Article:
THE PROBLEM WITH “TOUCH DNA”. Both Shaer and Andrey Smith tell the story of the “perfect alibi” that I posted on here. (a man who was in police custody at the time of a murder was accused of the crime because the paramedics who brought him to the hospital brought his DNA to the crime scene two hours later). Shaer also tells the story of the Phantom of Heilbronn, whose DNA had been found at a number of crime scenes. The solution to the mystery was that the DNA came from a worker at the factory which made the swabs that were used to collect DNA. I posted on the mystery of the “Woman without a Face” here.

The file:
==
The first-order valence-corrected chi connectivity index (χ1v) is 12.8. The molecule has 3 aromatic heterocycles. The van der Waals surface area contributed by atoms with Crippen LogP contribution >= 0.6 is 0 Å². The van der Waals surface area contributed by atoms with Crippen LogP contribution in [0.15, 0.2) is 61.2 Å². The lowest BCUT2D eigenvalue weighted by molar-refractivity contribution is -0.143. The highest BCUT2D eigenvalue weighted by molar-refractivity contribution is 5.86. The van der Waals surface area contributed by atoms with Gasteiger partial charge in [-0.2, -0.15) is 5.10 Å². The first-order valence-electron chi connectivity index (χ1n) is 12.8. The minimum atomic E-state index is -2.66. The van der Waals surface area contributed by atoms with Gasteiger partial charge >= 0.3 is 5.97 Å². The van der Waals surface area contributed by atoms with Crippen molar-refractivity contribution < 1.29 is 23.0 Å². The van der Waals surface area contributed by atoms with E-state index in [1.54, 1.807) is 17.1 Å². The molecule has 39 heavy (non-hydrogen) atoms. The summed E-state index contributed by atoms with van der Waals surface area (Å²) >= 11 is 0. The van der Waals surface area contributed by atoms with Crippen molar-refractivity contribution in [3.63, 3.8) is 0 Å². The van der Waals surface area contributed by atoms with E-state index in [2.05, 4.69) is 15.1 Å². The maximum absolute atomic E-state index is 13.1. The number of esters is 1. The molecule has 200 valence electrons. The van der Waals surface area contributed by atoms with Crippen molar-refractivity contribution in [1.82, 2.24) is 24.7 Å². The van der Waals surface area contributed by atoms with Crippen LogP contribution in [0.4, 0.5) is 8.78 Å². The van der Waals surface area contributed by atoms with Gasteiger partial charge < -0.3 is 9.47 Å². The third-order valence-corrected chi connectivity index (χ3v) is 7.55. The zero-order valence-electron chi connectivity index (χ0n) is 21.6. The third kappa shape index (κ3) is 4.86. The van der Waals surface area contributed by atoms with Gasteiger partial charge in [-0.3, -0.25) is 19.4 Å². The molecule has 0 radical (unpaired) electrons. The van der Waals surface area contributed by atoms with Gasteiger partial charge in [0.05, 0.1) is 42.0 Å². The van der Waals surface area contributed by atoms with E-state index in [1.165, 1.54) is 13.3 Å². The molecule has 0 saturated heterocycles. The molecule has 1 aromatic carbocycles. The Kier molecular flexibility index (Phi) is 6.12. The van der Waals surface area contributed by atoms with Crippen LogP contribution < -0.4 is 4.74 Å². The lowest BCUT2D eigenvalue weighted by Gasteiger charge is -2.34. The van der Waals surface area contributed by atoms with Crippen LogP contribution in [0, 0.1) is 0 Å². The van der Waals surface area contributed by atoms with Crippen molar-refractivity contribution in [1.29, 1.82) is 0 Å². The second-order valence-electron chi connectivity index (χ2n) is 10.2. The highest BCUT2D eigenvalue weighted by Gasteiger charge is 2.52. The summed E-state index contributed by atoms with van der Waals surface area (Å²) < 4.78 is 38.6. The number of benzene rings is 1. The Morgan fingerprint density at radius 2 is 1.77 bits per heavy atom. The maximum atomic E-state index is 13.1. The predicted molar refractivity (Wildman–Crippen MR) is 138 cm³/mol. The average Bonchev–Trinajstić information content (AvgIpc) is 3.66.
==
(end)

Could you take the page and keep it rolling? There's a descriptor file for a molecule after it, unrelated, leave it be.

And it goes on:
The colorful examples in the last paragraph illustrate a general problem with “touch DNA” (the name for traces of DNA from the skin). Touch DNA can spread easily so that touch DNA found at a crime scene may have taken unusual routes to get there.. Audley Smith cites research in the Journal of Forensic Sciences that showed that “a person who uses a steak knife after shaking hands with another person transfers that person’s DNA onto the handle. In fact, in a fifth of the samples [the researcher] collected, the person identified as the main contributor of DNA never touched the knife.”

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